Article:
What does the average small business employee health insurance plan look like?
With the cost of healthcare continuing to go up you might be wondering what the average small business health insurance plan looks like. You might also be wondering how the plan offered by your company compares to the national average. While every health insurance plan is different in its details, there are some general things that are common to all of them.
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For purposes of definition it must be noted that federal law defines a small business as one with 50 or fewer full-time workers. A full-time worker is one who works 30 or more hours per week.
For insurance purposes however, states define small businesses differently. For example, the Texas Department of Insurance defines a small business as one with 50 or fewer employees who are both full-time and eligible for health care coverage.
What are the different types of small business plan?
With few exceptions, most health insurance plans offered by employers fall under one of two categories: managed care or indemnity policies.
Managed care is what most of us have, and it utilizes an HMO (health care maintenance organization) and the philosophy of keeping health care costs down by encouraging preventative medicine and tightly restricting access to healthcare services. Managed care is less expensive than indemnity policies, but also more restrictive at the same time.
An indemnity policy is a more traditional one in the same vein as a standard auto, homeowners, or life insurance policy. Most indemnity health insurance policies are written directly by health insurance companies rather than through HMOs. They are more expensive than managed care, but they offer nearly total freedom among subscribers in determining their own health insurance options. Indemnity policies are also intended to cover primarily catastrophic care expenses, so they usually won’t include things like routine doctor visits and childhood vaccinations.
What category does my PPO fall under?
A PPO (preferred provider organization) is just one form of managed care. It is functionally very similar to the HMO in that it requires subscribers to choose a primary care physician who will be responsible for directing the majority of the individual’s health care decisions. For example, if the subscriber desires to see a specialist he will first have to visit his primary care physician to get a referral. Without that referral the patient will be left to pay the majority of the bill on his own.
The PPO is just as restrictive as the HMO, in terms of how individual care is managed, but it also adds another layer of restriction. PPO subscribers are limited to a network of participating doctors and healthcare facilities, and are required to seek care within the network whenever it is reasonably possible. If care is sought outside the network, subscriber might be responsible for a greater portion of the cost. Companies who self insure often use the PPO model because it’s less expensive for them.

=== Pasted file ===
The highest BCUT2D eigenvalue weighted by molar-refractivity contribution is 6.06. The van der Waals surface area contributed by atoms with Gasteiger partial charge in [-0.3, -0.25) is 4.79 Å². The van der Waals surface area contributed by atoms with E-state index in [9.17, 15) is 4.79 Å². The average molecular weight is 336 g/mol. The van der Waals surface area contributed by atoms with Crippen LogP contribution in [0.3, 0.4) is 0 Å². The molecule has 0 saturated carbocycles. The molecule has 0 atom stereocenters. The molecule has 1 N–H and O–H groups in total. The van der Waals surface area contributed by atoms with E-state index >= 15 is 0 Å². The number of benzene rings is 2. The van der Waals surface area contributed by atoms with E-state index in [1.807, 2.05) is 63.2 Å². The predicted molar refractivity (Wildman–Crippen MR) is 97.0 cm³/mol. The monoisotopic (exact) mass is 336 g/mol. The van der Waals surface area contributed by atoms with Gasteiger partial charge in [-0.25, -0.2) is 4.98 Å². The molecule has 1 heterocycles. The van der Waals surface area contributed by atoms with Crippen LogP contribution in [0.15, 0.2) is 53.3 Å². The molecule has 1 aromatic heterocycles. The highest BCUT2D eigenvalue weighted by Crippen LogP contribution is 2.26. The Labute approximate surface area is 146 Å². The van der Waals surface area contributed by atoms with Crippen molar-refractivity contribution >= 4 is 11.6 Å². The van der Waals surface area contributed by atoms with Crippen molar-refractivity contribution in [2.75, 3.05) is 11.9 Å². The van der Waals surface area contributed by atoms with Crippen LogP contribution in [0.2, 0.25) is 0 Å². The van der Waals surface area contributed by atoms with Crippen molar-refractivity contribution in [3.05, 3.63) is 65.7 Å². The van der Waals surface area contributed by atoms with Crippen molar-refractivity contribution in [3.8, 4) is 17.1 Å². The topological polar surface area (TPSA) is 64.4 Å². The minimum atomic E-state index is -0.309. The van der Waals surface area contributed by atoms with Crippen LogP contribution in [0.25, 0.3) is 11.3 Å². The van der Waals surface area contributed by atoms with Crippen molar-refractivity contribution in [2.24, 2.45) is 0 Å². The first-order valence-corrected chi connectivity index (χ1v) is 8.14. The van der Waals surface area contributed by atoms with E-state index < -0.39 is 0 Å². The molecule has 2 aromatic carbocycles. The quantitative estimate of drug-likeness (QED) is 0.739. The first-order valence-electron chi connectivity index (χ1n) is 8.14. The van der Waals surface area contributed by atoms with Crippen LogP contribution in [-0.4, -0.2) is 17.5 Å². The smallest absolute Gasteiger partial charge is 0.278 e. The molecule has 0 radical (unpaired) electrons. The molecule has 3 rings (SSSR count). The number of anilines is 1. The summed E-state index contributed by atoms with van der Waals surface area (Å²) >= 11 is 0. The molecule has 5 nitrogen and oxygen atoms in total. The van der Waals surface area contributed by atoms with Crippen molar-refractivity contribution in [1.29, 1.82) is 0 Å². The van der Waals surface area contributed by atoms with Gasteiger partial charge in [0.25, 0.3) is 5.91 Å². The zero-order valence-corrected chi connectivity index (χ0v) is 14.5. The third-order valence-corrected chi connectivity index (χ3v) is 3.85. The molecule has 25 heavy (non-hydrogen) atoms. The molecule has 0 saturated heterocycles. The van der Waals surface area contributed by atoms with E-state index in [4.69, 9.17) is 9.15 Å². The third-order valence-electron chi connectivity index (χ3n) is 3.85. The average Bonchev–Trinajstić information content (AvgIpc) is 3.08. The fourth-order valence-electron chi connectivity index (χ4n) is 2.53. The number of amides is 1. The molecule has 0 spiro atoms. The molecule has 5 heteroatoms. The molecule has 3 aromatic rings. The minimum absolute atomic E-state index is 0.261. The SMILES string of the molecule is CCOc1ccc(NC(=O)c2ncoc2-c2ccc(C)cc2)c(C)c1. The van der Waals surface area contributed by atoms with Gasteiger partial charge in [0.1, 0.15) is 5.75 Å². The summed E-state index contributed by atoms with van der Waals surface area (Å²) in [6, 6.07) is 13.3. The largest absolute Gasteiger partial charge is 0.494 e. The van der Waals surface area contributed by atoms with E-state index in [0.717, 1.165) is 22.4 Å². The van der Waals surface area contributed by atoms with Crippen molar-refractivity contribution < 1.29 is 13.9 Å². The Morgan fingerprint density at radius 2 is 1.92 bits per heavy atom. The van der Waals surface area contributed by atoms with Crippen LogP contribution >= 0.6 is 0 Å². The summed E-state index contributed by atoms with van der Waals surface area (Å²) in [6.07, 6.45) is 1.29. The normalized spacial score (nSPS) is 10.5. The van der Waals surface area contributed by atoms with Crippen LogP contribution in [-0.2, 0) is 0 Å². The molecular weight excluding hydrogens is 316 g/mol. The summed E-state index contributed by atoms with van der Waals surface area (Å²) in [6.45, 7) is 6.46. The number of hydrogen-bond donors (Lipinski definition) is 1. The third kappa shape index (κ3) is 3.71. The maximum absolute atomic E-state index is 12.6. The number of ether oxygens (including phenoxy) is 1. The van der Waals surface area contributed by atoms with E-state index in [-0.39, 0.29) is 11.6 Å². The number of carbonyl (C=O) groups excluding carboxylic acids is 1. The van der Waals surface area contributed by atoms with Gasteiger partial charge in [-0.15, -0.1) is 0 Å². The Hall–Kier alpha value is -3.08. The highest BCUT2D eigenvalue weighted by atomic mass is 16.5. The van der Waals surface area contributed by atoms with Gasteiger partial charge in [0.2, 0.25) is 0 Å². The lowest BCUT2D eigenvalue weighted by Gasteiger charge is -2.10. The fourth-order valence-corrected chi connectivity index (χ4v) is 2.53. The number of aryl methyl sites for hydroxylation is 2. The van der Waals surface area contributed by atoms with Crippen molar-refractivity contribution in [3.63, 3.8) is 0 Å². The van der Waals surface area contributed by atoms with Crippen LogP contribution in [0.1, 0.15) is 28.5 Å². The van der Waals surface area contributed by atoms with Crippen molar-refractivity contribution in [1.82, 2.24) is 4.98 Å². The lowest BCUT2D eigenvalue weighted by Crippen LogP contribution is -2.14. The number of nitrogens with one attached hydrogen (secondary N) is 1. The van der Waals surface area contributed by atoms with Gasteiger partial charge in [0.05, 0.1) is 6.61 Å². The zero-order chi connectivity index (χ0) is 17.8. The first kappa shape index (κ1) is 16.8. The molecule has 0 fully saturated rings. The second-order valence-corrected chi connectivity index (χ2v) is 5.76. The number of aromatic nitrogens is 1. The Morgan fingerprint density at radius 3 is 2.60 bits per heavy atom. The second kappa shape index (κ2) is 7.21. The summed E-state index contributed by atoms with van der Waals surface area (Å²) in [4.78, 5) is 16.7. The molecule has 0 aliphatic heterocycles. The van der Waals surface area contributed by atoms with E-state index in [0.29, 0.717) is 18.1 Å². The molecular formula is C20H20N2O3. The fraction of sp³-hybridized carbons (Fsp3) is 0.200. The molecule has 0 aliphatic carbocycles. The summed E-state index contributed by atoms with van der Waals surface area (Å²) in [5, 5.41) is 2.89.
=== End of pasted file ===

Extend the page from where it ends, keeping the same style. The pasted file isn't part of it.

Do small businesses offer more than one option?
It is not uncommon for small businesses in America to only offer a single healthcare plan option to employees. According to the National Council of State Legislatures the reason behind this is primarily one of cost.
Small businesses don’t have the buying power of large corporations and thus, pay almost 18% more for their share of employee health benefits than their larger counterparts.
Where group health insurance business options are concerned, if small businesses were to provide multiple healthcare options, they would lose purchasing power for each option. This is based on the reality that health insurance companies set group rates based on the number of people in a given group and the total risk they present.
Therefore, the more options a business offers, the smaller each potential group can be. That leads to a higher cost for each plan. While a lack of multiple options may seem like a lack of generosity on the part of the employer, it’s more a business decision designed to help the company remain profitable.
Is it dental coverage usually offered?
A dental health insurance plan is one of those gray areas along side vision coverage. Whether or not small businesses offer dental comes down to their overall costs.
When health insurance companies offer a dental option as part of an overall package a small business is more likely to offer it to employees. If the company has to seek a separate dental package, the likelihood of them offering one decreases. Thankfully, most of vision and dental plans are affordable enough that many small businesses can offer them.
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